Both of these paths have their benefits and drawbacks. If you become more introverted, there may be less chance of getting hurt, but you also fail to live life to its fullest. On the other hand, if you are bolder and more daring, you may also be inviting unnecessary risks, which may lead to their own dire circumstances. However, there is a middle of the road. Sincere self-examination can lead to self-forgiveness, the forgiveness of others, and the ability to lead a less judgmental life.

Being bold might include having the courage to find love, to learn how to deepen a relationship, or to live out your dreams. Once people check in with their priorities, they tend to agree that love and human connections are the things that matter most in life. This recognition motivates people to communicate more openly, intimately and honestly. They are more aware of time and its imminent end and are hypersensitive of being left in the position of saying, “If only…”, “I wish I had…”, or “What if…”. Uncertainty about the world and the longevity of one’s life causes people to take action. Single people take greater risks because they don’t want to be alone, and couples reconnect, forming closer bonds. In other words, people seek solace and refuge in the power of love.

Love is the fuel that keeps the world going round. It empowers our planet. In exploring everlasting love, we are seeking to express more of ourselves and experience more of life in tandem with the right partner. If an individual can achieve a wholesome self-love, then two people uniting in love can become a powerhouse. Every trial and tribulation they go through together can be viewed as an avenue to know, feel, and express more love. Love has a high value because it is an investment. It causes us to experience life on every level, and that is the ultimate gift of our existence. We quest for love because of its enduring quality and its ability to grow if nourished. Love is a precious gift that we earn and as such is all the more dear to us. To be able to receive and give more of love is to experience life in glorious Technicolor. To learn more about the power of love, do read my book, 12 Steps to Everlasting Love, or go to my virtual seminars.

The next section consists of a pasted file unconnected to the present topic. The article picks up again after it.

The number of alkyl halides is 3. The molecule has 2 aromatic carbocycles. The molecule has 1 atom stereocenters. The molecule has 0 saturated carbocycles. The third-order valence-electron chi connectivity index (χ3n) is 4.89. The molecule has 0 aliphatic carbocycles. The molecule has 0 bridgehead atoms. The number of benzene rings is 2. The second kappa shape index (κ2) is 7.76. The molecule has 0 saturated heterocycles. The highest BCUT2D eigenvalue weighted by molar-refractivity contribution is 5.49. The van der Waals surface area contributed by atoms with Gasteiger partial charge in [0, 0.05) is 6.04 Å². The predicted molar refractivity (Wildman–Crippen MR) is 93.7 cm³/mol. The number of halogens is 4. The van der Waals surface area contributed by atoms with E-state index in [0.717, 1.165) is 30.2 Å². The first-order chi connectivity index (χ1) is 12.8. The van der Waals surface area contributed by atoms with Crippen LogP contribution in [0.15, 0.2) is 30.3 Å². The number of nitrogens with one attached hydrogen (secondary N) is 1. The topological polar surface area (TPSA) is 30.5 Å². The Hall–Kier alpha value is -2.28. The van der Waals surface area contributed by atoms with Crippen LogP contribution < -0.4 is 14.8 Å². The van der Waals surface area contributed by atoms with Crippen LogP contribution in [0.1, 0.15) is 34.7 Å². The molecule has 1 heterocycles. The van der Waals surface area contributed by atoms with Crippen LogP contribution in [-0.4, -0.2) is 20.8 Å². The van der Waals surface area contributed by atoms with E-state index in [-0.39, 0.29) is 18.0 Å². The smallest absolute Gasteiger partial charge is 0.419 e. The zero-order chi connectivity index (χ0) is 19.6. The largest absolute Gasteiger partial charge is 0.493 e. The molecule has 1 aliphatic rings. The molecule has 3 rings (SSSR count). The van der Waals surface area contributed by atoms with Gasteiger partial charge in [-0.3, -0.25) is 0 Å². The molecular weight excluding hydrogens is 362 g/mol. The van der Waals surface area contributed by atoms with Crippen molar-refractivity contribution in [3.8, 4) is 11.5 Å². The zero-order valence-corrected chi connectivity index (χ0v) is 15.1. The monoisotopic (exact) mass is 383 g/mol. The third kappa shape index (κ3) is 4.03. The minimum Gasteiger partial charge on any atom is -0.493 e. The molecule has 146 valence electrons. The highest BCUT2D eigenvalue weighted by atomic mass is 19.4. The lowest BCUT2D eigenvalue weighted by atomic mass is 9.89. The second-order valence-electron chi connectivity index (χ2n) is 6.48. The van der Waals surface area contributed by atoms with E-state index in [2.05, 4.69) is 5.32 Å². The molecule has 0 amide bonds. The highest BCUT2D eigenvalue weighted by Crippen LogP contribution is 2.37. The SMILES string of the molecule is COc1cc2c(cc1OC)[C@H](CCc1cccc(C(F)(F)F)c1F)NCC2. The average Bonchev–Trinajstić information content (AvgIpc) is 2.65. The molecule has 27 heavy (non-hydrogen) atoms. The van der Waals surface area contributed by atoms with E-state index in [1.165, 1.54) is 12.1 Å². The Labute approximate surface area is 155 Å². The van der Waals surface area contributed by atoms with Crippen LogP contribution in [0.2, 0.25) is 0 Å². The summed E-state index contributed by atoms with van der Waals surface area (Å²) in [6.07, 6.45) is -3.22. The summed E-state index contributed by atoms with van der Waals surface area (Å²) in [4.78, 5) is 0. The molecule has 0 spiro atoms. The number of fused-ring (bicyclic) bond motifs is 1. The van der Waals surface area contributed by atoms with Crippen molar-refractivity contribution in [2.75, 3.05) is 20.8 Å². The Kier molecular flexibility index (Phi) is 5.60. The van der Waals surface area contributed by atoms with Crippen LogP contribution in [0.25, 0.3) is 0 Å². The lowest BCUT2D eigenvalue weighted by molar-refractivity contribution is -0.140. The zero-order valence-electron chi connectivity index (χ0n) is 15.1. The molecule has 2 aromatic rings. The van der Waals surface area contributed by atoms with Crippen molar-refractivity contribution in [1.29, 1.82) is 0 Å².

Animals can teach us endless life and love lessons that we can use to make our lives happier and more fulfilling.

Dogs have taught us to give unconditional love, especially when you come home after a long day at work and get greeted with a slobbery kiss and a wagging tail. We can also learn to set emotional and physical boundaries in our relationships just as we do when training our dogs. Most importantly, we can learn how to communicate with affection to get our needs met. A dog responds to kindness much better than to aggression.

Cats teach us not to be afraid to be alone as they can amuse themselves for hours with nothing more than a piece of paper or string. They teach us to display our affection when someone pampers us by making sounds of pleasure, snuggling and even with eye contact. Many women love to be touched in the same way that a person gently, slowly caresses a cat with loving strokes.

Horses can teach us how to persevere through difficult times and reconnect with ourselves as many people with disabilities have experienced by touching, grooming and riding these beautiful animals. When horses expose their teeth they are smiling or showing submissiveness much like humans.

Lions can teach us to use our strengths wholeheartedly in all that we do, to face our fears with courage and take our sleep seriously. Lions actually try to avoid fights and the lioness plays a major role in the relationship. Lions are very social and have a wider range of communications than other felines.

Monkeys have good communication skills through body language, touching hands, kissing and a variety of gestures and facial expressions, including sticking their tongue out when they are angry. We can learn from them to express our feelings and not keep them inside where they will fester into resentment.

Butterflies are a great example of how we can transform ourselves from gloom into happiness as they transformfrom caterpillars into magnificent flying butterflies. Their wings are transparent and show us how beautiful it is to truly “see” each other as we are without hiding behind a façade.